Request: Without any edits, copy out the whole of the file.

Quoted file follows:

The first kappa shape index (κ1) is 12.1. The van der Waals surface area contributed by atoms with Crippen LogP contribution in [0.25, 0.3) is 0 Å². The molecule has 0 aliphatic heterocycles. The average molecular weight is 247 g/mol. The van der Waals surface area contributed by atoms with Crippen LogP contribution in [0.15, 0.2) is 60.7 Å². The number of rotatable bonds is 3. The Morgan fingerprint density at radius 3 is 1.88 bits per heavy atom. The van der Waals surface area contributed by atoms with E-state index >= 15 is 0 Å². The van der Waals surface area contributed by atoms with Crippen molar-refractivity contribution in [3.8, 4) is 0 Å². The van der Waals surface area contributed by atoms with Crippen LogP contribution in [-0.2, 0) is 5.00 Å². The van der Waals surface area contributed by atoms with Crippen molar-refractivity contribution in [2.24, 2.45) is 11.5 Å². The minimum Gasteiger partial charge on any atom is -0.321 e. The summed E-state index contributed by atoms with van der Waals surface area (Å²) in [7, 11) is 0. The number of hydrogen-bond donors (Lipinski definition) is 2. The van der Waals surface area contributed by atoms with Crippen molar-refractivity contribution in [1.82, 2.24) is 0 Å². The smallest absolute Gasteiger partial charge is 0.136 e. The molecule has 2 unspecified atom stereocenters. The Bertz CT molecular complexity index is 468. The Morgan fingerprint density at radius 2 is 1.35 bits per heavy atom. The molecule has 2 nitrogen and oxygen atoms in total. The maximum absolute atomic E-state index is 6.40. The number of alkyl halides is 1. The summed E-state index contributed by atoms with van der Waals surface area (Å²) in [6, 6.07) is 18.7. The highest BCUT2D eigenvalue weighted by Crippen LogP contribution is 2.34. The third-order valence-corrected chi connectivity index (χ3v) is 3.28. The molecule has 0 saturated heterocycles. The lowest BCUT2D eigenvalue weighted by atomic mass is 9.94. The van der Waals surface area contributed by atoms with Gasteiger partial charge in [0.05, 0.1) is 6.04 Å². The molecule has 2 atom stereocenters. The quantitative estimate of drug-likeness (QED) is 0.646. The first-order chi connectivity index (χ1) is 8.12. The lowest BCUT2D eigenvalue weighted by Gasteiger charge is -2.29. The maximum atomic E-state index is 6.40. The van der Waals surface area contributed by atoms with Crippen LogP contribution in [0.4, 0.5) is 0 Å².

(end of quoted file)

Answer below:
The first kappa shape index (κ1) is 12.1. The van der Waals surface area contributed by atoms with Crippen LogP contribution in [0.25, 0.3) is 0 Å². The molecule has 0 aliphatic heterocycles. The average molecular weight is 247 g/mol. The van der Waals surface area contributed by atoms with Crippen LogP contribution in [0.15, 0.2) is 60.7 Å². The number of rotatable bonds is 3. The Morgan fingerprint density at radius 3 is 1.88 bits per heavy atom. The van der Waals surface area contributed by atoms with E-state index >= 15 is 0 Å². The van der Waals surface area contributed by atoms with Crippen molar-refractivity contribution in [3.8, 4) is 0 Å². The van der Waals surface area contributed by atoms with Crippen LogP contribution in [-0.2, 0) is 5.00 Å². The van der Waals surface area contributed by atoms with Crippen molar-refractivity contribution in [2.24, 2.45) is 11.5 Å². The minimum Gasteiger partial charge on any atom is -0.321 e. The summed E-state index contributed by atoms with van der Waals surface area (Å²) in [7, 11) is 0. The number of hydrogen-bond donors (Lipinski definition) is 2. The van der Waals surface area contributed by atoms with Crippen molar-refractivity contribution in [1.82, 2.24) is 0 Å². The smallest absolute Gasteiger partial charge is 0.136 e. The molecule has 2 unspecified atom stereocenters. The Bertz CT molecular complexity index is 468. The Morgan fingerprint density at radius 2 is 1.35 bits per heavy atom. The molecule has 2 nitrogen and oxygen atoms in total. The maximum absolute atomic E-state index is 6.40. The number of alkyl halides is 1. The summed E-state index contributed by atoms with van der Waals surface area (Å²) in [6, 6.07) is 18.7. The highest BCUT2D eigenvalue weighted by Crippen LogP contribution is 2.34. The third-order valence-corrected chi connectivity index (χ3v) is 3.28. The molecule has 0 saturated heterocycles. The lowest BCUT2D eigenvalue weighted by atomic mass is 9.94. The van der Waals surface area contributed by atoms with Gasteiger partial charge in [0.05, 0.1) is 6.04 Å². The molecule has 2 atom stereocenters. The quantitative estimate of drug-likeness (QED) is 0.646. The first-order chi connectivity index (χ1) is 8.12. The lowest BCUT2D eigenvalue weighted by Gasteiger charge is -2.29. The maximum atomic E-state index is 6.40. The van der Waals surface area contributed by atoms with Crippen LogP contribution in [0.4, 0.5) is 0 Å².